I wrote in May (twice!) about the problems involved with 38 Degrees offering its users the ability to email MPs without having to write their own message. At the time the Labour MP Tom Watson was complaining about receiving 1700 identical or near-identical emails about PR. Now, a request from Dominic Raab, the Conservative MP for Esher and Walton, that 38 Degrees remove his email address from their system due to being overwhelmed by emails has provoked outrage from the campaign group.
Raab’s argument that it’s impossible to deal with huge amounts of identical emails is completely understandable. Yes, the taxpayer does pay his wages and should be able to expect him to read and reply to correspondence but this correspondence surely has to be original and unique to warrant his attention. Email, when used in the right way, does have the potential to be a highly useful tool for those without the time or money to lobby MPs. But it’s a huge waste of time and money to have Raab and other MPs’ staff trawling through thousands of indistinguishable emails from 38 Degrees users. Indeed, 38 Degrees’ strategy is proving to be counterproductive in that it is obviously forcing MPs to spend more time working out the logistics of reading the emails and less time actually acting on the issues dealt with in the emails.
38 Degrees’ strategy is not beyond reform. I provided 38 Degrees with a reasonably detailed set of proposals for altering their system back in May. I got some positive feedback from their team but they don’t seem to have changed their strategy in the months since then. One proposal was to ensure that emails sent to MPs are written by individuals and not by the campaign organisers. This is easily achievable by not providing a pre-written message for users, automatically ensuring originality. It would of course still be possible to offer a series of style tips and campaign points to assist the website’s users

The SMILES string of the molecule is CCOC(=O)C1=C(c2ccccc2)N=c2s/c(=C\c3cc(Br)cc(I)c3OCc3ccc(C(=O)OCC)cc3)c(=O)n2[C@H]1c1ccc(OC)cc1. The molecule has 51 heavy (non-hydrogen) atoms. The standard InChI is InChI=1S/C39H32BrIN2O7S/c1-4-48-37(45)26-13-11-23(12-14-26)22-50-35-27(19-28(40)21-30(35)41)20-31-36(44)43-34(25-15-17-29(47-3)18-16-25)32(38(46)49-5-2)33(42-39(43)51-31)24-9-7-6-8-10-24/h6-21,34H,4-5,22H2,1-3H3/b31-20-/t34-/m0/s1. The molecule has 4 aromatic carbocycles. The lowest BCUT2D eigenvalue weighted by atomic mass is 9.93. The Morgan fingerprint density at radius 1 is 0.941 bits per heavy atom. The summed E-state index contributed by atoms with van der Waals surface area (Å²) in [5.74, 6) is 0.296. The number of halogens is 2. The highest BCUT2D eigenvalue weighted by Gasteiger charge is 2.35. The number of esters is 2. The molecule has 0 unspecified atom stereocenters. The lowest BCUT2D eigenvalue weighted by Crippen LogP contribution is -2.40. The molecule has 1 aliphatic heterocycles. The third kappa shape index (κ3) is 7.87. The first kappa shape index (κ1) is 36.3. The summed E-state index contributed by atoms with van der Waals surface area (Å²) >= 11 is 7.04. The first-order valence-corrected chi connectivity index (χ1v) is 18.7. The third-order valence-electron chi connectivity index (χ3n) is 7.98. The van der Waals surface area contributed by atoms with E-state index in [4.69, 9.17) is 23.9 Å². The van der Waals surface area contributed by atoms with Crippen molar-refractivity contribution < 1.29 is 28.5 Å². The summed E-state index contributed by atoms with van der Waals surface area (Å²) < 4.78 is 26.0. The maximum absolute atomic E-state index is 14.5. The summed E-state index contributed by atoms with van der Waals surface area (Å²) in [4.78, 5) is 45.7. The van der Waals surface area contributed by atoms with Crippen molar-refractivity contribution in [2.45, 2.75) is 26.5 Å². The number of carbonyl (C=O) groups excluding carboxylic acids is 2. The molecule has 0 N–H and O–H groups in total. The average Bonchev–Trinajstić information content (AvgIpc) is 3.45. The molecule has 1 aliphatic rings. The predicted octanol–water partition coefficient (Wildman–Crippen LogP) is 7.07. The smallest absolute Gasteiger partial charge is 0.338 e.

There are several advantages to writing original emails (and letters) to MPs. They get a reply from the MP and maybe from a government minister. They provide useable evidence of their constituents’ feelings for MPs to cite in parliamentary debate. They also show an individual’s strength of feeling on an issue in a way that adding your name to a message written by the campaign group doesn’t.
I published a blog post around two weeks ago which concluded with some brief criticisms of 38 Degrees’ mass-email strategy which has been used to lobby MPs on a range of issues such as voting reform. 38 Degrees asked me on Facebook if I had any ideas of how to overcome the problems I mentioned. Here, I outline in more detail the ways in which I think this strategy could be reworked. Many of the existing issues and proposed solutions which I mention here could very well be replicated in other organisations which use email to create mass-petitions to send to representative bodies such as the House of Commons.
I lay out some of the problems to which the current strategy is contributing. I then identify some proposals to solve these issues and also make some suggestions about how these potential solutions could be publicised both to MPs and to the internet-using public. I do not wish to give the impression that I think 38 Degrees is a failing organisation. On the contrary, it is doing a tremendous job. By its own admission though, it is a young organisation and one of the first to utilise internet technology to lobby MPs. These criticisms are meant constructively and my proposed solutions are intended to contribute to the organisation’s continued success by making it more efficient at working with an emerging set of online tools.
Current Issues with 38 Degrees Mass-Email Strategy
1. MPs are receiving a lot of emails from people who are not their own constituents.
- MPs are actually only required to read correspondence from people who live in the constituency they represent.
- Because thousands of people from outside their constituency are contacting them, MPs are receiving more emails than can viably be read or answered.
2. 38 Degrees has been accused by Tom Watson MP of ‘spamming’ his inbox.
- Watson is one of the House of Commons’ most internet-friendly members. If he dismisses these emails as spam, 38 Degrees’ strategy must be causing even more irritation for the rest of the House of Commons.
- It is important that MPs receive emails in the spirit in which they are meant and not interpret them as spam.
3. The current system does not do enough to encourage people to write high-quality, original emails.
- There are only limited suggestions about what to write to the right of the email text box.
- Users are likely to take the easy option of just sending the example email given by 38 Degrees.
4. MPs have resorted to sending out generic replies which often do not apply to the issue raised in the original email.
- Recent examples of this include Labour MPs’ responses to emails which had dealt with electoral reform. The replies were entirely on why they were unable to form a ‘progressive’ coalition with the Liberal Democrats and other parties and nothing to do with electoral reform.
- This might be seen as a symptom of the other problems which I have outlined.